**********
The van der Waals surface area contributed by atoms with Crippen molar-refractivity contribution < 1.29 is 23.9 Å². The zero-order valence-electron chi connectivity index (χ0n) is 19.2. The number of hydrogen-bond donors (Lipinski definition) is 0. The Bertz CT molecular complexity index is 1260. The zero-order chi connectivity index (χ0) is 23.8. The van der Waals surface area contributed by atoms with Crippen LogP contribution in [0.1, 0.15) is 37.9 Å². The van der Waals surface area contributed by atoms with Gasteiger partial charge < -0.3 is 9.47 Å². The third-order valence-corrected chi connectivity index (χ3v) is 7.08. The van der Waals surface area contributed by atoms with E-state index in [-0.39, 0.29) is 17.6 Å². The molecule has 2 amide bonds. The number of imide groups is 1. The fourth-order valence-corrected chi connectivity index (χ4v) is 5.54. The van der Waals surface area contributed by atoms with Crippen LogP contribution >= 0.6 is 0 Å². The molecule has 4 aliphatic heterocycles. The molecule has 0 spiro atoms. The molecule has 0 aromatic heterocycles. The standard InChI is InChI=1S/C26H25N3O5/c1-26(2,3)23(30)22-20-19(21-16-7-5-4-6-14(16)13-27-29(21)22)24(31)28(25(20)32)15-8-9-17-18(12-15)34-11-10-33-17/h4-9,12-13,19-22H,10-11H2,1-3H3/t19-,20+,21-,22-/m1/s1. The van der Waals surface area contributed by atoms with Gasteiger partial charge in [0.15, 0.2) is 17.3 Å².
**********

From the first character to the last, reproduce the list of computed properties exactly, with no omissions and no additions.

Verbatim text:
The van der Waals surface area contributed by atoms with Crippen molar-refractivity contribution < 1.29 is 23.9 Å². The zero-order valence-electron chi connectivity index (χ0n) is 19.2. The number of hydrogen-bond donors (Lipinski definition) is 0. The Bertz CT molecular complexity index is 1260. The zero-order chi connectivity index (χ0) is 23.8. The van der Waals surface area contributed by atoms with Crippen LogP contribution in [0.1, 0.15) is 37.9 Å². The van der Waals surface area contributed by atoms with Gasteiger partial charge < -0.3 is 9.47 Å². The third-order valence-corrected chi connectivity index (χ3v) is 7.08. The van der Waals surface area contributed by atoms with E-state index in [-0.39, 0.29) is 17.6 Å². The molecule has 2 amide bonds. The number of imide groups is 1. The fourth-order valence-corrected chi connectivity index (χ4v) is 5.54. The van der Waals surface area contributed by atoms with Crippen LogP contribution >= 0.6 is 0 Å². The molecule has 4 aliphatic heterocycles. The molecule has 0 spiro atoms. The molecule has 0 aromatic heterocycles. The standard InChI is InChI=1S/C26H25N3O5/c1-26(2,3)23(30)22-20-19(21-16-7-5-4-6-14(16)13-27-29(21)22)24(31)28(25(20)32)15-8-9-17-18(12-15)34-11-10-33-17/h4-9,12-13,19-22H,10-11H2,1-3H3/t19-,20+,21-,22-/m1/s1. The van der Waals surface area contributed by atoms with Gasteiger partial charge in [0.15, 0.2) is 17.3 Å².